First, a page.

There are exceptional conditions in which the relation between leader and followers changes. It is implicit in the idea of following and adaptation that if one wants to lead others, one must remain accessible and responsive to the views of those under him. At the same time, however, he must have firm principles, so that he does not vacillate where there is only a question of current opinion.
Once we are ready to listen to the opinions of others, we must not associate exclusively with people who share our views or with members of our own party; instead, we must go out and mingle freely with all sorts of people, friends or foes. That is the only way to achieve something.
Six in the second place means:
If one clings to the little boy
one loses the strong man.

In friendships and close relationships an individual must make a careful choice. He surrounds himself either with good or with bad company; he cannot have both at once. If he throws himself away on unworthy friends he loses connection with people of intellectual power who could further him in the good.
Six in the third place means:
If one clings to the strong man one loses the little boy.
Through following one finds what one seeks.
It furthers one to remain persevering.

When the right connection with distinguished people has been found, a certain loss naturally ensues. A man must part company with the inferior and superficial. But in his heart he will feel satisfied, because he seeks and needs for the development of his personality. The important thing is to remain firm. He must know what he wants and not be led astray by momentary inclinations.
Nine in the fourth place means:
Following creates success.
Perseverance brings misfortune.
To go one’s way with sincerity brings clarity.
How could there be blame in this?

It often happens, when a man exerts a certain amount of influence, that he obtains a following by condescension toward inferiors. But the people who attach themselves to him are not honest in their intentions. They seek personal advantage and try to make themselves indispensable through flattery and subservience. If one becomes accustomed to such satellites and cannot do without them, it brings misfortune.
Only when a man is completely free from his ego, and intent, by conviction, upon what is right and essential, does he acquire the clarity that enables him to see through such people, and become free of blame.
Nine in the fifth place means:
Sincere in the good. Good fortune.

Every man must have something he follows–something that serves him as a lodestar. He who follows with conviction the beautiful and the good may feel himself strengthened by this saying.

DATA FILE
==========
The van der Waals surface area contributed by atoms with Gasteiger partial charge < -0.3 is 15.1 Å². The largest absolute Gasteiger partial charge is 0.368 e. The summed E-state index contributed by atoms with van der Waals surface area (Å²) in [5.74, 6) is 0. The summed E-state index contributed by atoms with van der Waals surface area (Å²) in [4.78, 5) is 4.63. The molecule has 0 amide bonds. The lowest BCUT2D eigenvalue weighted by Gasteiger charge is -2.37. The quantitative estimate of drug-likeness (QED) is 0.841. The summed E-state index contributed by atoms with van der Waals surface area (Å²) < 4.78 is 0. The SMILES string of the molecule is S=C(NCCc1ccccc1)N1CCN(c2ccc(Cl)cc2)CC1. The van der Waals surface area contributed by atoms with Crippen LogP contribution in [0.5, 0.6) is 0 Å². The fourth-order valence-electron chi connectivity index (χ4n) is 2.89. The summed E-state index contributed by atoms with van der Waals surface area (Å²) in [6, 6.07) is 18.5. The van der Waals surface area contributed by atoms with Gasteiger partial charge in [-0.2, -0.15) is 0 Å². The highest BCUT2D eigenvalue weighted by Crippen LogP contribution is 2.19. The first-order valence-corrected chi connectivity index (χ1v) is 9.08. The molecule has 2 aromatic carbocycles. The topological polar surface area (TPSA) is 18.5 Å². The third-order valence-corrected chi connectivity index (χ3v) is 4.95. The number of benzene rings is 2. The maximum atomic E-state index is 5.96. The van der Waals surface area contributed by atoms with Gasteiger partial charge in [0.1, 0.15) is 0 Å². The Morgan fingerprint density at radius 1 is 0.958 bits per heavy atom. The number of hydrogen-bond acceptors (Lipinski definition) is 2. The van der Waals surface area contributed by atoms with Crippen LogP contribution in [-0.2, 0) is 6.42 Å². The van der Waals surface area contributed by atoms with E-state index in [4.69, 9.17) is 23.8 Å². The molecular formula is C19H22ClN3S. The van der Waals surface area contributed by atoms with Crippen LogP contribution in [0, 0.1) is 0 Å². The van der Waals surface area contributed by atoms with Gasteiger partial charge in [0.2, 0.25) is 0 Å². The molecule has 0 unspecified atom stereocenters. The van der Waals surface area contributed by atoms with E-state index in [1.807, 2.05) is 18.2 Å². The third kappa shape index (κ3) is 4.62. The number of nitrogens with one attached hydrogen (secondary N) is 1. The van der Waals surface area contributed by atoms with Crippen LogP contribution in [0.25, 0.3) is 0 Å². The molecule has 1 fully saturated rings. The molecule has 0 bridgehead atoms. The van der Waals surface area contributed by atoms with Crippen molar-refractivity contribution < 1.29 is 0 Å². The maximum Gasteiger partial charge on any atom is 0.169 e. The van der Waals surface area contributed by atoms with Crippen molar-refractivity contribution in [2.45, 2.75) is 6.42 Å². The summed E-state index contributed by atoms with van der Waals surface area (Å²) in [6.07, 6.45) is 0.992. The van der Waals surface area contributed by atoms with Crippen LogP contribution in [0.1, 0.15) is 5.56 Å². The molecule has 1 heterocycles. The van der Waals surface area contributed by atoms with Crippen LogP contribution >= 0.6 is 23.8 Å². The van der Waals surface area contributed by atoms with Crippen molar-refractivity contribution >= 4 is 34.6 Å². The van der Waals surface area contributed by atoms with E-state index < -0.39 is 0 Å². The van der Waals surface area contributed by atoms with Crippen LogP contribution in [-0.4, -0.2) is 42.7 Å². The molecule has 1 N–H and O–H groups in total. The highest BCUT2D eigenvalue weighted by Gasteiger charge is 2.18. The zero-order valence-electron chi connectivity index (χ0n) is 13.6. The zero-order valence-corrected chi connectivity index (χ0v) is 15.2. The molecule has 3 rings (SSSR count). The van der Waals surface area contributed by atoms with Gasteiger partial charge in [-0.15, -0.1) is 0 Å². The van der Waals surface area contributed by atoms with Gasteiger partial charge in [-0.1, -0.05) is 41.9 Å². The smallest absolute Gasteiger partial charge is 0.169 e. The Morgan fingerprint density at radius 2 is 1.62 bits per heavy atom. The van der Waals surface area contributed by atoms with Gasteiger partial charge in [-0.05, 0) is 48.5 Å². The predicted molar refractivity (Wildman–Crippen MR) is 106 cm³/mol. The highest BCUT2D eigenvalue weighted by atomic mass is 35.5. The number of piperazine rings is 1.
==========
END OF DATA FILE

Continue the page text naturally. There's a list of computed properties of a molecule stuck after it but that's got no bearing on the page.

Six at the top means:
He meets with firm allegiance and is still further bound.
The king introduces him to the Western Mountain.

This refers to a man, an exalted sage, who has already put the turmoil of the world behind him. But a follower appears who understands him and is not to be put off. So the sage comes back into the world and aids the other in his work. Thus there develops an eternal tie between the two.
The allegory is chosen from the annals of the Chou dynasty. The rulers of this dynasty honored men who had served them well by awarding them a place in the royal family’s temple of ancestors on the Western Mountain. In this way they were regarded as sharing in the destiny of the ruling family.

 

Day 14 – Base camp

After 2 weeks of 4x daily pranayama sessions I feel I am settling into the routine. My body is able to sit still for longer with less fidgeting and with my back straight.

I have been reading about apana and prana and steadily building my knowledge base.

I realise I should not run before I can walk and so am continuing working through the initial pranayamas, building up my skills.

By the time I get to spinal breathing I should be well versed in the theory. The articles I have been reading about apana and prana seem to be a bit unnecessarily complicated. I am hoping for to find a more straight forward guide.

Day 13 – Onwards and upwards.

Not much to report really..

Changed pranayama practice from four phase motion breath to alternate breathing and sun piercing breath to OM with exhalation.

Upwards and onwards!

Started to reread Autobiography of a yogi by Paramahamsa Yogananda. Should help to keep me going on the path. I love his use of language. If you haven’t read this amazing book, you should rush out to your nearest book seller and demand a copy instantly! It is a life changing work. A must for anyone interested in Yoga, spirituality or religion. In one stunning chapter Yogananda’s Guru – Sri Yukteswar appears in a vision from beyond the grave and  explains in detail what happens to us after we die. His description of the after life realms is extremely convincing and enough to change even the worse sinners into saints. I believe this book should be studied in all high schools.

I remember when I first started to read this autobiography, I suspected it was exaggerated or even made up in parts, but having completed it I was convinced of its truth.